Full life cycle successes?

Mister Internet

Big Meanie Doo Doo Head :)
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Hey All,

I am curious... a bunch of us pede keepers are having boatloads of trouble with little baby pedes suffering unexplained deaths... mortality seems to be abnormally high. I was wondering how many of you hardcore T keepers have actually successfully raised a sling from 2nd or 3rd instar through maturity, male or female? I know for some of the slower-growing species, this could take 4 or 5 years...

Anyway, if you could post your general ratio of good to bad luck with raising them full lifecycle, I'd appreciate it... I'm curious if other invert families have the high mortality of pedes... :)
 

Code Monkey

Arachnoemperor
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There was a thread not too long ago about a similar topic: http://www.arachnopets.com/arachnoboards/showthread.php?s=&threadid=1684

I've raised some 2nd and 3rd instar Ts into juveniles, but haven't been at this sling raising business long enough to have any matured yet. OTOH, once Ts get to juvenile size, short of disease/bad moult or extreme neglect, they're not going anywhere so I expect that they'll all reach adult hood. I've got juveniles of A. avicularia, A. versicolor, A. geniculata, C. cyaneopubescens, B. "annitha", and C. fasciatum that all started out with me as 2nd or 3rd instars. Out of 35 total, I've only lost 3: 1 to disease, 1 to shipping trauma, and 1 to unknown causes. Them's pretty good results as far as I'm concerned. I've never lost a larger specimen to anything other than disease/old age. At the same time, I don't keep "known" difficult species because I don't want that hassle.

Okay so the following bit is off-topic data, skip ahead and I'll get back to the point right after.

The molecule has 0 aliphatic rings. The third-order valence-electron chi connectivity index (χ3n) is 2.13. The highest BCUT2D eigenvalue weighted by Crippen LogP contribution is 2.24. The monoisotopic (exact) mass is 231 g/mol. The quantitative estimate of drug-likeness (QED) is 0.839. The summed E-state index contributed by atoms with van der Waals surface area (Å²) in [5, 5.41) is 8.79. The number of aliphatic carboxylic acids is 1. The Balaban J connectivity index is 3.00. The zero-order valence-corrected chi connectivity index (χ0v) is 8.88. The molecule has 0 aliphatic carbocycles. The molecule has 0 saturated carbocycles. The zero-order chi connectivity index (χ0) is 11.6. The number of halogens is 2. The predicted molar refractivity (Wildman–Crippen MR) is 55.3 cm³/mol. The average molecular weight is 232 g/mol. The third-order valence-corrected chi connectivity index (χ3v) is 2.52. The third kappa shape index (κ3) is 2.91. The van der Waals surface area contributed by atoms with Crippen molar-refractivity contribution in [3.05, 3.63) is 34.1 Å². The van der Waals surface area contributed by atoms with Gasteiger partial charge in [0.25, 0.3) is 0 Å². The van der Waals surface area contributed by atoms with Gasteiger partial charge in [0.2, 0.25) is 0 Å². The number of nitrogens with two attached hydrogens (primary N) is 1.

As for pedes, I think pedes just aren't as well understood as Ts, nor is there the choice of species. For instance, although I think almost everyone of us who ever got any has killed SHC babies, the CRH I have is the Usambara of pedelings. If we had 100+ pede species to choose from the situation would be more like with Ts. The general keeper would stick to genera/species that were well known for hardiness and tolerance of different conditions and others would be relegated to "experienced keeper" status like T. blondi is with Ts.
 

Mister Internet

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Code,

yeah, those were pretty much my thoughts... I am just trying to make the mental distinction between the two. You know, why T's have hundreds or in some cases thousands of spiderlings at a time, but many or most seem to survive well in captivity, yet pedes have maybe 75 at the most pedelings, but their survival rate is abysmal. You would think that the reason T's have so many more slings is becuse they're more fragile or more prone to death, but they seem to stand up pretty well. Pedes are at the top of the food chain, yet their babies seem to be a crapshoot. I just don't understand the differences in survivability... is it environmental? Habitat? The fact that pedes know better than we do what they need and we just haven't caught on yet? I'm just trying to make sense of it all... :)
 

Rookie